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Mediterranean Diet Food List: Benefits, Tips From Nutritionists – Women’s Health

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Ready for a meal plan that’s inspired by your dream European getaway? If so, look no further than the Mediterranean diet, which prioritizes whole foods, fresh produce, and nutrient-packed meals. Using a Mediterranean diet food list during your next grocery shopping trip is a healthy choice, but it’s also delicious—and it just might remind you of that one summer vacay in Greece.

The Mediterranean diet refers to the traditional eating habits among the countries bordering the Mediterranean Sea, per the American Heart Association (AHA). Since there are 16 countries in this region, there is no universal standard Mediterranean diet—and although there are a few basic principles, it’s not entirely restrictive. “The Mediterranean diet is a more flexible approach to eating than other diets,” says dietitian Cara Harbstreet, RD. “It even allows for moderate alcohol consumption, such as red wine.”

There are variety of cuisines and ingredients in the Mediterranean region, which means a ton of options. Need some ideas for your next grocery run? Here’s the ultimate Mediterranean diet food list you need—plus, the benefits of following a Mediterranean diet plan, according to dietitians.

Meet the experts: Cara Harbstreet, RD is a Kansas City-based registered dietitian and the owner of Street Smart Nutrition. Morgan Porpora, RD, is a nutritionist with Nutrition by Nathalie and a certified integrative health coach. Emily Kyle, RDN is a dietitian and author of Clean Eating Meal Prep.

What is the Mediterranean Diet?

The Mediterranean diet encourages healthy foods like beans and legumes, fruits, herbs and spices, nuts and seeds, olive oil, vegetables, whole grains, and fish or other seafood at least twice a week, says NYC-based nutritionist Morgan Porpora, RD. “This way of eating focuses heavily on a variety of nutrients that provide healthy fats like monounsaturated fats and omega-3s, fiber, phenolic antioxidants, and phytonutrients, which are all associated with improved health and reduced disease,” she says.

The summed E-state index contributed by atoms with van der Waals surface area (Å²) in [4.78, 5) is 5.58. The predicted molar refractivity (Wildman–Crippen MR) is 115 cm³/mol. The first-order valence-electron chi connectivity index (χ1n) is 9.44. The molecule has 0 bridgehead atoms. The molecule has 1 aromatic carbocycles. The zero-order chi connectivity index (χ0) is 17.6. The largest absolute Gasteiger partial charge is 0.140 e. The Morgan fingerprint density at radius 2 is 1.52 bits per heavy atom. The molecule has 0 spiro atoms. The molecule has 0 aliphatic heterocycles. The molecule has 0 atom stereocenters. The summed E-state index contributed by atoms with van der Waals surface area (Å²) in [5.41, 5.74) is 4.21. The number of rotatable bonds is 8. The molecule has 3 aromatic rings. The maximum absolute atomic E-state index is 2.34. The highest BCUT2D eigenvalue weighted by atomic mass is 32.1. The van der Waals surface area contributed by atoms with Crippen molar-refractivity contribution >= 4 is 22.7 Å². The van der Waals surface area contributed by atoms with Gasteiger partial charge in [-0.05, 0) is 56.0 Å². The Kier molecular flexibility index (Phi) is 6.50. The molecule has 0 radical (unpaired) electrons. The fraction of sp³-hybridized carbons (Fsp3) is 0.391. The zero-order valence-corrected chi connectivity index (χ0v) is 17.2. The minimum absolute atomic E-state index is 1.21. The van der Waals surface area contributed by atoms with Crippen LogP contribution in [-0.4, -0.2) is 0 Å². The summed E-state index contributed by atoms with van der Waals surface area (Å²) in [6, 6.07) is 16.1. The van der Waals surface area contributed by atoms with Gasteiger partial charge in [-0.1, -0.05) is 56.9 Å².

“The premise is avoiding over-processed, packaged foods and enjoying fresh, whole foods whenever possible,” adds Emily Kyle, RDN. “This simple approach makes the Mediterranean diet a bit easier to understand and, ultimately, implement in real life.” The good news is, you can still enjoy moderate amounts of cheese, eggs, poultry, yogurt, and even red wine on the diet plan. Cheers!

Mediterranean Diet Food List

Here’s exactly what to eat on the Mediterranean diet plan.

Fresh Produce

When it comes to the Mediterranean diet food list, any and all fresh fruits are a go, Kyle says. It is also okay to include frozen and canned fruits and vegetables with no added ingredients.

  • Apples
  • Berries
  • Broccoli
  • Brussels sprouts
  • Cauliflower
  • Cucumbers
  • Dates
  • Figs
  • Grapefruit
  • Grapes
  • Kale
  • Melon
  • Mushrooms
  • Onions
  • Oranges
  • Parsnips
  • Peaches
  • Pears
  • Peppers
  • Spinach
  • Summer squash
  • Sweet potatoes
  • Tomatoes
  • Turnips

Legumes, Nuts, And Seeds

Legumes, whole nuts, and seeds are a great addition to a Mediterranean diet.

  • Almonds
  • Barley
  • Black beans
  • Brown rice
  • Cashews
  • Chickpeas
  • Fava beans
  • Flaxseeds
  • Hazelnuts
  • Kidney beans
  • Lentils
  • Oats
  • Peas
  • Pinto beans
  • Pistachios
  • Pumpkin seeds
  • Quinoa
  • Rye
  • Sesame seeds
  • Sunflower seeds
  • Walnuts

Healthy Fats, Herbs, And Spices

  • Avocado oil
  • Avocados
  • Basil
  • Cinnamon
  • Extra virgin olive oil
  • Garlic
  • Mint
  • Olives
  • Oregano
  • Nutmeg
  • Rosemary
  • Sage
  • Thyme
  • Walnut oil

Dairy

Moderate amounts of dairy items can be enjoyed on the Mediterranean diet. This can include foods like:

  • Cheese
  • Greek yogurt
  • Milk

Meat And Seafood

Moderate amounts of animal protein, like red meat, should be enjoyed in moderation on the Mediterranean diet. Opt for lean meats instead, or seafood options like wild-caught fish.

  • Beef
  • Pork
  • Poultry
  • Clams
  • Mackerel
  • Salmon
  • Sardines
  • Shrimp
  • Trout
  • Tuna

Benefits Of The Mediterranean Diet

The Mediterranean diet is one of the most well-researched diets for the prevention and treatment of many chronic diseases, including cardiovascular disease, obesity, and type 2 diabetes, per Porpora. Here are some of the other health

1. It lowers lipids.